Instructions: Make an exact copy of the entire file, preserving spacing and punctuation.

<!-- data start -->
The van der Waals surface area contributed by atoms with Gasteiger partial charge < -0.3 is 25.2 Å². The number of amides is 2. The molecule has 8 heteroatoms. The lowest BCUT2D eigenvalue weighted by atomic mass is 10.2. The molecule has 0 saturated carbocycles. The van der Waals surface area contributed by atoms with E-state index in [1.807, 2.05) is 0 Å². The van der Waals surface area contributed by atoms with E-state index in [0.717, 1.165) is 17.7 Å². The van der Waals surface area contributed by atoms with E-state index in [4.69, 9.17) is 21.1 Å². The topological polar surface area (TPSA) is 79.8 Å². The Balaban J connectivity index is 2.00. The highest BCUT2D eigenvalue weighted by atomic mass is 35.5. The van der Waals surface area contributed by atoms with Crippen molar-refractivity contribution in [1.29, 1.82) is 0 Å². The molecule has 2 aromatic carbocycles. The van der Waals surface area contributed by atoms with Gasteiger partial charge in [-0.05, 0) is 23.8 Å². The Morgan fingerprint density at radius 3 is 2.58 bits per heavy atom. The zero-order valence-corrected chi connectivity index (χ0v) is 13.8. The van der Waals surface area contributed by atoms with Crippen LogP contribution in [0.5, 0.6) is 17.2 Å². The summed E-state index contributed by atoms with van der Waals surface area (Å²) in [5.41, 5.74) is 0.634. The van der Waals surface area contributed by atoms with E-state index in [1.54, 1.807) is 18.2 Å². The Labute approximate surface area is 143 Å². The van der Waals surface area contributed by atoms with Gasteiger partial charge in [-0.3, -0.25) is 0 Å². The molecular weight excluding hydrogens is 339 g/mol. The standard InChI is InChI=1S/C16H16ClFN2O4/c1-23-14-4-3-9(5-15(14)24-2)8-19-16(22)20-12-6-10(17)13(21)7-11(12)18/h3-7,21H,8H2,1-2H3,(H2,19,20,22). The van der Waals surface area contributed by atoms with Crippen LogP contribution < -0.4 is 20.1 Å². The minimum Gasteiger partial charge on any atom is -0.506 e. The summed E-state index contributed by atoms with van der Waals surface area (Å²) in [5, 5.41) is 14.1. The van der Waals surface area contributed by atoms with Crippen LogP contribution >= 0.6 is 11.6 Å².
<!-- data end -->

The van der Waals surface area contributed by atoms with Gasteiger partial charge < -0.3 is 25.2 Å². The number of amides is 2. The molecule has 8 heteroatoms. The lowest BCUT2D eigenvalue weighted by atomic mass is 10.2. The molecule has 0 saturated carbocycles. The van der Waals surface area contributed by atoms with E-state index in [1.807, 2.05) is 0 Å². The van der Waals surface area contributed by atoms with E-state index in [0.717, 1.165) is 17.7 Å². The van der Waals surface area contributed by atoms with E-state index in [4.69, 9.17) is 21.1 Å². The topological polar surface area (TPSA) is 79.8 Å². The Balaban J connectivity index is 2.00. The highest BCUT2D eigenvalue weighted by atomic mass is 35.5. The van der Waals surface area contributed by atoms with Crippen molar-refractivity contribution in [1.29, 1.82) is 0 Å². The molecule has 2 aromatic carbocycles. The van der Waals surface area contributed by atoms with Gasteiger partial charge in [-0.05, 0) is 23.8 Å². The Morgan fingerprint density at radius 3 is 2.58 bits per heavy atom. The zero-order valence-corrected chi connectivity index (χ0v) is 13.8. The van der Waals surface area contributed by atoms with Crippen LogP contribution in [0.5, 0.6) is 17.2 Å². The summed E-state index contributed by atoms with van der Waals surface area (Å²) in [5.41, 5.74) is 0.634. The van der Waals surface area contributed by atoms with E-state index in [1.54, 1.807) is 18.2 Å². The Labute approximate surface area is 143 Å². The van der Waals surface area contributed by atoms with Gasteiger partial charge in [-0.3, -0.25) is 0 Å². The molecular weight excluding hydrogens is 339 g/mol. The standard InChI is InChI=1S/C16H16ClFN2O4/c1-23-14-4-3-9(5-15(14)24-2)8-19-16(22)20-12-6-10(17)13(21)7-11(12)18/h3-7,21H,8H2,1-2H3,(H2,19,20,22). The van der Waals surface area contributed by atoms with Crippen LogP contribution < -0.4 is 20.1 Å². The minimum Gasteiger partial charge on any atom is -0.506 e. The summed E-state index contributed by atoms with van der Waals surface area (Å²) in [5, 5.41) is 14.1. The van der Waals surface area contributed by atoms with Crippen LogP contribution >= 0.6 is 11.6 Å².